THE PLANET has waxed somewhat less eloquently on other occasions about the futility of abstraction. Abstractions are principles that remains principles in principle only. There are those of us who are committed, albeit imperfect, practitioners of our moral cores.

    As always, YMMV.

    FWIW, I am not a “Friend of Bianchi.” I didn’t vote for him; I don’t know him; and I am entirely agnostic with regard to his success as mayor.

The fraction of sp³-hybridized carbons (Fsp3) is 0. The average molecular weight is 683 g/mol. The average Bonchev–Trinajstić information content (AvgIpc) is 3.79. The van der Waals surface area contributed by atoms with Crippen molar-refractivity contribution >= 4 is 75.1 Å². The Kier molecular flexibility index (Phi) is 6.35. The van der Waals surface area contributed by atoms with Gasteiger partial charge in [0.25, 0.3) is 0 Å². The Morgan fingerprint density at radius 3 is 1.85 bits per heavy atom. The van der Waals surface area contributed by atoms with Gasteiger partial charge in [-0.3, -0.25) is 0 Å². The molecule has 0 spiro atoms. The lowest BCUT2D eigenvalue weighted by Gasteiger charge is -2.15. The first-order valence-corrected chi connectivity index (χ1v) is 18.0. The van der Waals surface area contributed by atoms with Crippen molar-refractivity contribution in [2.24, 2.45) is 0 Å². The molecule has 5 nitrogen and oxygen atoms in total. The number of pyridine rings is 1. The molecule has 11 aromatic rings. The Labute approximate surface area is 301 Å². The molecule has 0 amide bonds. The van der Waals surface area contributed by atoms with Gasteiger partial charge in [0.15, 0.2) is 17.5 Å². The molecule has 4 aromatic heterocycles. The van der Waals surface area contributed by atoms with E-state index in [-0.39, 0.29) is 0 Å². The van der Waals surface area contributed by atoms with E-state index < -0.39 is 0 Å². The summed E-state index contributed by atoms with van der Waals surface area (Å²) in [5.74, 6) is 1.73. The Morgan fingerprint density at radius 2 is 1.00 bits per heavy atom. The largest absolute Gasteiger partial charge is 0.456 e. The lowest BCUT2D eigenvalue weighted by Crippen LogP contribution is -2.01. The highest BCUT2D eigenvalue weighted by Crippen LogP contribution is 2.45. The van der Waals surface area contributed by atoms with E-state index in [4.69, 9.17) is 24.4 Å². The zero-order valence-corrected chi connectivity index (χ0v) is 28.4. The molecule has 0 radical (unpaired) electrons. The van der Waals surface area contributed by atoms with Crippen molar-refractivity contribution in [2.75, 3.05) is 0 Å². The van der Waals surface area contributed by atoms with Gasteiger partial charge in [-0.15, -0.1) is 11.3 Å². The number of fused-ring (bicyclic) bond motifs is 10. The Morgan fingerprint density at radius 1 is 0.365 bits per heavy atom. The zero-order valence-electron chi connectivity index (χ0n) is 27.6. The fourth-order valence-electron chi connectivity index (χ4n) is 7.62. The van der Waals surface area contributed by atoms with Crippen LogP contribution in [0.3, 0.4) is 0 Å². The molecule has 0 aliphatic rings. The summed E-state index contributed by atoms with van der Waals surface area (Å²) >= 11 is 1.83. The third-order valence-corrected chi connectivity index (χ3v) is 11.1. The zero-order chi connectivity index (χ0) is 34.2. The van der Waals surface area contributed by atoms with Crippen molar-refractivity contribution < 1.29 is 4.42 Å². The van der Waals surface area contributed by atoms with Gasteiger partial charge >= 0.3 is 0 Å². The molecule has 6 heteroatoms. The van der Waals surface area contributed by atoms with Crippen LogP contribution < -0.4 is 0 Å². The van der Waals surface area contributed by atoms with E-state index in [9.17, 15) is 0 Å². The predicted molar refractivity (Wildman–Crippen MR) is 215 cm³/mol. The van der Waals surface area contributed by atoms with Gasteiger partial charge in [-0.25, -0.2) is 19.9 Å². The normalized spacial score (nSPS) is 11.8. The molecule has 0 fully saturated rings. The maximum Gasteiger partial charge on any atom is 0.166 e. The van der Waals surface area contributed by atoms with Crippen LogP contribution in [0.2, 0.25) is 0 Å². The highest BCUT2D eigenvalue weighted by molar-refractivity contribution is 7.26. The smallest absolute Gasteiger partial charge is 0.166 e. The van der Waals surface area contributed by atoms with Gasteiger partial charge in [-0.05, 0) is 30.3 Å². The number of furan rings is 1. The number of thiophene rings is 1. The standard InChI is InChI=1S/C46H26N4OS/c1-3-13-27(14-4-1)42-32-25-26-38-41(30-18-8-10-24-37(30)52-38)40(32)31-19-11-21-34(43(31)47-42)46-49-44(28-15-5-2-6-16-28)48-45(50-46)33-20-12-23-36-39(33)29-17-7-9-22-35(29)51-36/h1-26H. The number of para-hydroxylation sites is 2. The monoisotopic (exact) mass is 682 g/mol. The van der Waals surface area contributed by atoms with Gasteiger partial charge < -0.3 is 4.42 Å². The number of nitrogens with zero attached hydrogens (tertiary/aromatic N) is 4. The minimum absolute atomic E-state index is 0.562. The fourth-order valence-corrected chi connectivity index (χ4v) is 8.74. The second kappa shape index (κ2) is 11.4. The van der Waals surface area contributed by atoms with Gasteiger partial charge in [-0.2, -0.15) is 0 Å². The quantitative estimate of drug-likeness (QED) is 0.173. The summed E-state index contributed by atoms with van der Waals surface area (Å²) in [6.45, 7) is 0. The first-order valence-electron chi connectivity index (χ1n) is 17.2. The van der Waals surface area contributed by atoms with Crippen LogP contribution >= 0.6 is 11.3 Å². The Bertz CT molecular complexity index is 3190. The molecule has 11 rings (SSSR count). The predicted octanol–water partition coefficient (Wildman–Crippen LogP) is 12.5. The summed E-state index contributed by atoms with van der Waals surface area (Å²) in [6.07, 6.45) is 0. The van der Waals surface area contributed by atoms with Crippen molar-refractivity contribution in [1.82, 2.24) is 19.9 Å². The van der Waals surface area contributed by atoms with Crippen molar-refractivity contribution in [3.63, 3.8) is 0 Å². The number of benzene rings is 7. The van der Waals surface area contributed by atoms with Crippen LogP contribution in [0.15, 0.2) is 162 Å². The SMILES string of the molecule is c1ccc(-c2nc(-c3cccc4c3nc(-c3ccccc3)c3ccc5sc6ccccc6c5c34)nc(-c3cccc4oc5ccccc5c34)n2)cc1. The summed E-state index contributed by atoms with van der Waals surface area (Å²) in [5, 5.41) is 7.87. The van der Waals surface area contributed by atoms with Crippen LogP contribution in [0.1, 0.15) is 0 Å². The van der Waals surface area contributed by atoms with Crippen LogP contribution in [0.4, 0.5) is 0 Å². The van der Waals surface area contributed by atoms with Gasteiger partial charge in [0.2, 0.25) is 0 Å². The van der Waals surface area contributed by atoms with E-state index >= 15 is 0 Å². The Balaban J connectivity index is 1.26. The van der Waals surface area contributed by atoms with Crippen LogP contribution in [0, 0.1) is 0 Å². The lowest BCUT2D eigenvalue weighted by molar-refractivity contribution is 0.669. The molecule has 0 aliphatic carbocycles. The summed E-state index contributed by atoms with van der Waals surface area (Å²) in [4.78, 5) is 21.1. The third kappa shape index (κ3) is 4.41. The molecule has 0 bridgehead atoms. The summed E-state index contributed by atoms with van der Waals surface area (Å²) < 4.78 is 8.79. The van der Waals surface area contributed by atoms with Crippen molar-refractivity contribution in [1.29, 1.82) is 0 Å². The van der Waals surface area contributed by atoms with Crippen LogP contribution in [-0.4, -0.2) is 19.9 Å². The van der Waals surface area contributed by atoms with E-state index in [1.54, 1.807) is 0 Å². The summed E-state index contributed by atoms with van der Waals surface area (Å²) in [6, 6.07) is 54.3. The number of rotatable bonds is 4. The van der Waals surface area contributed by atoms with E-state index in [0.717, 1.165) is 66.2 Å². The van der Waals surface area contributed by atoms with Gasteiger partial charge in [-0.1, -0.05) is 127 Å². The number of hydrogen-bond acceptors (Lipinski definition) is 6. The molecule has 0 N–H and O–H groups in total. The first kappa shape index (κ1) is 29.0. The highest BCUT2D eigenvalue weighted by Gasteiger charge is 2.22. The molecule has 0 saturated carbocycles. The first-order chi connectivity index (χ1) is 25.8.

• danvalenti
      August 12, 2013 at 8:10 pm #

      We agree. Greed is not the only cause of political corruption. There is the question of morals (or ethics, for those more comfortable with that word). Another would be weakness (no backbone), which is not so much a moral failing as a personality flaw.

  2. Jonathan Melle
    August 12, 2013 at 10:21 am #